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Meat-heavy low-carb diets can 'shorten lifespan'

17 Aug 2018 • 3 comments

Meat-heavy low-carb diets can 'shorten lifespan'

Paris, Aug 17, 2018 (AFP) - Middle-aged people who get roughly half their 
daily calories from carbohydrates live several years longer on average than 
those with meat-heavy low-carb diets, researchers reported Friday.

 

The findings, published in The Lancet medical journal, challenge a trend in Europe and North America toward so-called Paleo diets that shun carbohydrates in favour of animal protein and fat.

Proponents of these "Stone Age" diets argue that the rapid shift 10,000 years ago - with the advent of agriculture - to grains, dairy and legumes has not allowed the human body enough time to adapt to these high-carb foods.

For the study, receiving less than 40 percent of total energy intake from carbohydrates qualified as a low-carb regimen, though many such diets reduce the share to 20 percent or less.

At the other extreme, a 70 percent or higher share of carbohydrates - such as pasta, rice, cakes, sugary drinks - can also reduce longevity, but by far less, the scientists found.

"Low-carb diets that replace carbohydrates with protein or fat are gaining widespread popularity as a health and weight loss strategy," said lead author Sara Seidelmann, a researcher at Brigham and Women's Hospital in Boston.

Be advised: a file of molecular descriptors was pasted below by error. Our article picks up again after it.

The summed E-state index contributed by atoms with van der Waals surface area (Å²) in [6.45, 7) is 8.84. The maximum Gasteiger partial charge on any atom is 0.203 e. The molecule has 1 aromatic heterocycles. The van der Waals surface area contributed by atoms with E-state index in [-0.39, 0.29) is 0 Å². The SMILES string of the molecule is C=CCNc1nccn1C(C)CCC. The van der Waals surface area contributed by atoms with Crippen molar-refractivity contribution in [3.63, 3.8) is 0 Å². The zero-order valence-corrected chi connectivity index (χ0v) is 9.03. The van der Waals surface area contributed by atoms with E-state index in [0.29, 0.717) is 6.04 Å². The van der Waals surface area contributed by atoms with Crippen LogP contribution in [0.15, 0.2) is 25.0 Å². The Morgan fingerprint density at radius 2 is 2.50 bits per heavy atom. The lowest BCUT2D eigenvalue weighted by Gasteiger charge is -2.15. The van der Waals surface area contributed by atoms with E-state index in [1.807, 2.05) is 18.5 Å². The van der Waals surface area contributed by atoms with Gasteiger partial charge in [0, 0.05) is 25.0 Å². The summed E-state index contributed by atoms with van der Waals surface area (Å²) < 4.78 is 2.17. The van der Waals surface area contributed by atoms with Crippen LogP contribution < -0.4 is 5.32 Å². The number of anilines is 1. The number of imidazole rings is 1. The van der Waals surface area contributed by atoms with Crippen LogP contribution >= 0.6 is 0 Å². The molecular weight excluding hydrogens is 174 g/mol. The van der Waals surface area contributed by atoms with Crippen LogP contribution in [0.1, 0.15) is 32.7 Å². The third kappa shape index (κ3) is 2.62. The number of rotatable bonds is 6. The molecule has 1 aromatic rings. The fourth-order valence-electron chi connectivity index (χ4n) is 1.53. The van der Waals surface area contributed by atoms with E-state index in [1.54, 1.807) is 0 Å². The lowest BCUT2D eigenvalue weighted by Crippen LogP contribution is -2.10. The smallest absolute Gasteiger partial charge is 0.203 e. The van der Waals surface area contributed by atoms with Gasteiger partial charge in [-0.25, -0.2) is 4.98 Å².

"However, our data suggests that animal-based low carbohydrate diets might be associated with shorter overall lifespan and should be discouraged."

Replacing meat with plant-based fats (such as avocados and nuts) and proteins (such as soy products and lentils) reduces the risk of mortality, Seidelmann and her team found.

The optimal balance of food groups for longevity remains hotly debated. Many studies have concluded that eating carbohydrates in moderation - 45 to 55 percent of total calorie intake - is best, but others report improved 
short-term, cardio-metabolic health with high-protein, high-fat diets. Measures of metabolic health include blood pressure, good and bad cholesterol, and blood sugar levels.  

   - Plant vs animal protein -

"Low carbohydrate dietary patterns favouring animal-derived protein and fat sources, from sources such as lamb, beef, pork, and chicken, were associated with higher mortality," the study said. "Those that favoured plant-derived protein and fat intake, from sources such as vegetables, nuts, peanut butter, and whole-grain breads, were associated with lower mortality," it said, adding that this suggested "the source of food notably modifies the association between carbohydrate intake and mortality."

Seidelmann and colleagues poured over the medical histories of nearly 15,500 men and women who were 45-64 when they enrolled - between 1987 and 1989 - in a health survey spread across four locations in the United States. Participants filled out detailed questionnaires about their dietary habits - what foods, how much, how often, etc.

Over a 25-year follow up period, more than 6,000 of the men and women died. People who got 50-55 percent of their calories from carbohydrates outlived those with very low-carb diets, on average, by four years, and those with